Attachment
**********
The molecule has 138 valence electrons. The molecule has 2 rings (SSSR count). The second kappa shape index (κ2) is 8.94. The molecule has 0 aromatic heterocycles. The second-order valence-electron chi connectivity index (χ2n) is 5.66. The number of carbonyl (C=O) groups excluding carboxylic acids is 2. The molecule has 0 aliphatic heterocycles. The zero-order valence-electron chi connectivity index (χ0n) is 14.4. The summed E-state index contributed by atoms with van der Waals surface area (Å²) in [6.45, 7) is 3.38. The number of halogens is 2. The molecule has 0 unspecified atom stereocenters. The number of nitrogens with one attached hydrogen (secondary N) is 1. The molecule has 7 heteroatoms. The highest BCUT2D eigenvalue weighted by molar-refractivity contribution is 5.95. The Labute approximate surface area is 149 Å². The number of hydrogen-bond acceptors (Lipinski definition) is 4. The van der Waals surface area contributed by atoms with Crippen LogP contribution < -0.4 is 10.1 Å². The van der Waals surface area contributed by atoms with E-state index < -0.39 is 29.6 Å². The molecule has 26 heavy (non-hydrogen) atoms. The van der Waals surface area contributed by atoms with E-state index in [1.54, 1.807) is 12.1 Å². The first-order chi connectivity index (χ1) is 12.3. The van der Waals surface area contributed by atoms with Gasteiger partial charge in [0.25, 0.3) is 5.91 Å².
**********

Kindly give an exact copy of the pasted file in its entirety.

The molecule has 138 valence electrons. The molecule has 2 rings (SSSR count). The second kappa shape index (κ2) is 8.94. The molecule has 0 aromatic heterocycles. The second-order valence-electron chi connectivity index (χ2n) is 5.66. The number of carbonyl (C=O) groups excluding carboxylic acids is 2. The molecule has 0 aliphatic heterocycles. The zero-order valence-electron chi connectivity index (χ0n) is 14.4. The summed E-state index contributed by atoms with van der Waals surface area (Å²) in [6.45, 7) is 3.38. The number of halogens is 2. The molecule has 0 unspecified atom stereocenters. The number of nitrogens with one attached hydrogen (secondary N) is 1. The molecule has 7 heteroatoms. The highest BCUT2D eigenvalue weighted by molar-refractivity contribution is 5.95. The Labute approximate surface area is 149 Å². The number of hydrogen-bond acceptors (Lipinski definition) is 4. The van der Waals surface area contributed by atoms with Crippen LogP contribution < -0.4 is 10.1 Å². The van der Waals surface area contributed by atoms with E-state index < -0.39 is 29.6 Å². The molecule has 26 heavy (non-hydrogen) atoms. The van der Waals surface area contributed by atoms with E-state index in [1.54, 1.807) is 12.1 Å². The first-order chi connectivity index (χ1) is 12.3. The van der Waals surface area contributed by atoms with Gasteiger partial charge in [0.25, 0.3) is 5.91 Å².